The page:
Cairns' innings fit to rank among the finest
Chris Cairns' effort in guiding New Zealand home to victory in the ICC KnockOut tournament in Nairobi has to be regarded as one of the greatest, if not the greatest, one-day innings played by a New Zealander.
There have been higher innings played, there have been faster and more belligerent innings played, even by Cairns himself.
But there have been few that rank alongside his 102 not out against India on Sunday.
His effort set up a tournament victory for New Zealand for the first time. That in itself is not necessarily enough to command status as the finest innings played.
What was, however, was the way Cairns went about it.
Realistically, if the toughest selection criteria possible had been applied Cairns would not have been playing in the game.
But sometimes mind over matter can achieve far more than the best intentions of the scientific and medical brigades.
Clearly, there was a determination about playing in this final for Cairns that was not appreciated in many quarters.
In his CricInfo column before the match he said he was determined to play and that attitude was transferred into his performance on the field.
His innings, which began with New Zealand 82/3, was one that required patience and control while leaving enough freedom in his hands and mind to ensure that bad balls were dealt with efficiently.
His straight six out of the ground from leg-spinner Anil Kumble was the clearest example of that.
If some might quibble with the label of greatness attached to the innings, it couldn't be challenged on terms of effectiveness because no one has batted New Zealand home to a tournament victory before.
And when it happens again, it will have to be a very special innings to supplant Cairns' effort.
Ten top one-day innings played by New Zealanders:
Bringing New Zealand home from 82/3 to be unbeaten on 102 not out when the side reached its goal of 265, Cairns faced 113 balls and hit two sixes and eight fours. His 124-run sixth wicket partnership with Chris Harris (46) was a New Zealand record against India.
In the first game of the 1992 World Cup, jointly hosted by Australia and New Zealand, the home team was 13/2 after deciding to bat first when Crowe came to the wicket. Inspiring confidence in those batting with him, he stayed the distance to be 100 not out at the end of 50 overs. New Zealand then bowled Australia out for 211.
Possibly the finest innings which didn't produce a winning result. Harris was promoted in the order and batting in partnership with Lee Germon added 168 runs for the fourth wicket. His century came from 96 balls and his 130 from 132 balls included four sixes and 13 fours. Australia passed New Zealand's 286 off 47.5 overs.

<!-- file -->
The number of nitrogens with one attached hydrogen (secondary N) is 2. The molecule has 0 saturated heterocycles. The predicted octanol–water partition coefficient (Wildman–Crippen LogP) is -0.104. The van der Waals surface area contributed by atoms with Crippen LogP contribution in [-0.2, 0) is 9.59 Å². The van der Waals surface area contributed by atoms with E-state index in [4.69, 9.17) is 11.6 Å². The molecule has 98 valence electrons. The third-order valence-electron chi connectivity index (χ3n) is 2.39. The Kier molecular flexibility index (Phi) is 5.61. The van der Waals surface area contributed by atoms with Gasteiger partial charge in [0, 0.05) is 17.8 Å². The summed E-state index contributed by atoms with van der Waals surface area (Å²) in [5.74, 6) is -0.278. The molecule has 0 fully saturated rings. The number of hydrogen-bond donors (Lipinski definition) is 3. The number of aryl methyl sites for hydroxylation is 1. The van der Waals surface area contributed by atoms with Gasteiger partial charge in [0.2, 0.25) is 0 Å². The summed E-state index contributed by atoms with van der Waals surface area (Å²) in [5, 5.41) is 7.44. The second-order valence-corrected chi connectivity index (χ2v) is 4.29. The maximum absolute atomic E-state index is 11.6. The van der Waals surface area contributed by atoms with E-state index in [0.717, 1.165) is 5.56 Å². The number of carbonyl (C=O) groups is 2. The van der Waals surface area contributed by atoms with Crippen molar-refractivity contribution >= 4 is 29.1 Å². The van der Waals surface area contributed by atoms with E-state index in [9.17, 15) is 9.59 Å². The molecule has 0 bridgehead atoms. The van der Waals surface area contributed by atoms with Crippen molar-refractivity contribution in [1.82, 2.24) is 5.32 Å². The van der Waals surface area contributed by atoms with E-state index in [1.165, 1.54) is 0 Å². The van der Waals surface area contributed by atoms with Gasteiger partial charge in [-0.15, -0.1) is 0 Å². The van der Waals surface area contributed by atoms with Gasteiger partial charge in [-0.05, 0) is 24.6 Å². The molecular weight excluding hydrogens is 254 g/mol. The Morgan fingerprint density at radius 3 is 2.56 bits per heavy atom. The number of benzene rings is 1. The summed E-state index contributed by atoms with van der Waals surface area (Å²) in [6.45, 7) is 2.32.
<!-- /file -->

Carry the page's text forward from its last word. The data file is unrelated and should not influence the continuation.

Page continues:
In one of the more controversial matches played between the two countries, Edgar beautifully paced his innings so that New Zealand arrived at the last over with a chance for victory. Because Australia resorted to underarm bowling for the last ball to deny New Zealand a tie, this innings has been one of the more forgotten classics.
New Zealand on its third tour of the West Indies hadn't won an international match until this encounter. West Indies scored 238/7 and despite being 71/4, Fleming played out his maiden One-Day International century and helped New Zealand to victory with a ball to spare. He was 106 not out from 108 balls.
New Zealand was involved in a tight three-way series with England and Australia. England set New Zealand a target of 297 to win this game, and at 166/5 when Hadlee joined Jeremy Coney the situation did not look promising. However, Hadlee hit a superb 79 to see New Zealand home to victory while sharing a 121-run stand with Coney. At that time it was easily New Zealand's highest successful chase.
Someone turned the heat up for this game two days after the previous innings. Turner, batting at No 3, chipped over the heads of Australian fielders all day en route to 84 in one of the toughest innings imaginable. The conditions were sweltering and while New Zealand scored only 200/9, Australia fell 47 runs short.
The supposed might of South African firepower was set to be unleashed on New Zealanders in this game. But Greatbatch, promoted to open in John Wright's absence, unleashed one of the most superb attacking innings. He hit three sixes and nine fours in his 68 from 60 balls. New Zealand needed only 35.3 overs to polish off South Africa's 190. He and Rod Latham had 103 from 15 overs and scored 114 before parted - this before Sri Lanka ever entertained thoughts about power hitting at the top of the innings.
Australia scored only 213 runs batting first but at 49/4 in reply, New Zealand looked well gone. But Cairns joined Twose in a 148-run stand to take a memorable win from the eventual world champions. Twose's 80 not out was scored from 99 balls.
Still regarded in cricket folklore in New Zealand as one of the more superb power displays of all-time. He arrived at the crease with New Zealand disastrously placed at 44/6. The perfect situation for his fabled big hitting. Six sixes from bowlers like Dennis Lillee and Rodney Hogg in an innings of 52, while all the batsmen around him couldn't get runs at all made this a memorable effort.